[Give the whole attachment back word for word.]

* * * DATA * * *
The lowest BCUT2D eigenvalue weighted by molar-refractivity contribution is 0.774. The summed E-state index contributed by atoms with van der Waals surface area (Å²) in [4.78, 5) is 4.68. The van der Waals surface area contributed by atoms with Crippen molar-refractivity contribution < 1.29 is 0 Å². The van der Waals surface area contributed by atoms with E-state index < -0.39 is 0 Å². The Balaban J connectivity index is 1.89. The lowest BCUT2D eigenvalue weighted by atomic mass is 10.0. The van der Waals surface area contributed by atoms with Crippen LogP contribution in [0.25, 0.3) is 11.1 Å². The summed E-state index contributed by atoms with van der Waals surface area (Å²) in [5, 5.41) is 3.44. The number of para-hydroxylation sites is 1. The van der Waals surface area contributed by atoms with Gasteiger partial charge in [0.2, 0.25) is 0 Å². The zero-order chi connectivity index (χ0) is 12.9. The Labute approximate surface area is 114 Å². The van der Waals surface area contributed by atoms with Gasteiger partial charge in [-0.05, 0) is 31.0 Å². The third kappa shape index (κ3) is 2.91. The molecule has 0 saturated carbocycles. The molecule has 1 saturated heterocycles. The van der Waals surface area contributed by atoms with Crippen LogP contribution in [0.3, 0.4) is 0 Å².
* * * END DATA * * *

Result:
The lowest BCUT2D eigenvalue weighted by molar-refractivity contribution is 0.774. The summed E-state index contributed by atoms with van der Waals surface area (Å²) in [4.78, 5) is 4.68. The van der Waals surface area contributed by atoms with Crippen molar-refractivity contribution < 1.29 is 0 Å². The van der Waals surface area contributed by atoms with E-state index < -0.39 is 0 Å². The Balaban J connectivity index is 1.89. The lowest BCUT2D eigenvalue weighted by atomic mass is 10.0. The van der Waals surface area contributed by atoms with Crippen LogP contribution in [0.25, 0.3) is 11.1 Å². The summed E-state index contributed by atoms with van der Waals surface area (Å²) in [5, 5.41) is 3.44. The number of para-hydroxylation sites is 1. The van der Waals surface area contributed by atoms with Gasteiger partial charge in [0.2, 0.25) is 0 Å². The zero-order chi connectivity index (χ0) is 12.9. The Labute approximate surface area is 114 Å². The van der Waals surface area contributed by atoms with Gasteiger partial charge in [-0.05, 0) is 31.0 Å². The third kappa shape index (κ3) is 2.91. The molecule has 0 saturated carbocycles. The molecule has 1 saturated heterocycles. The van der Waals surface area contributed by atoms with Crippen LogP contribution in [0.3, 0.4) is 0 Å².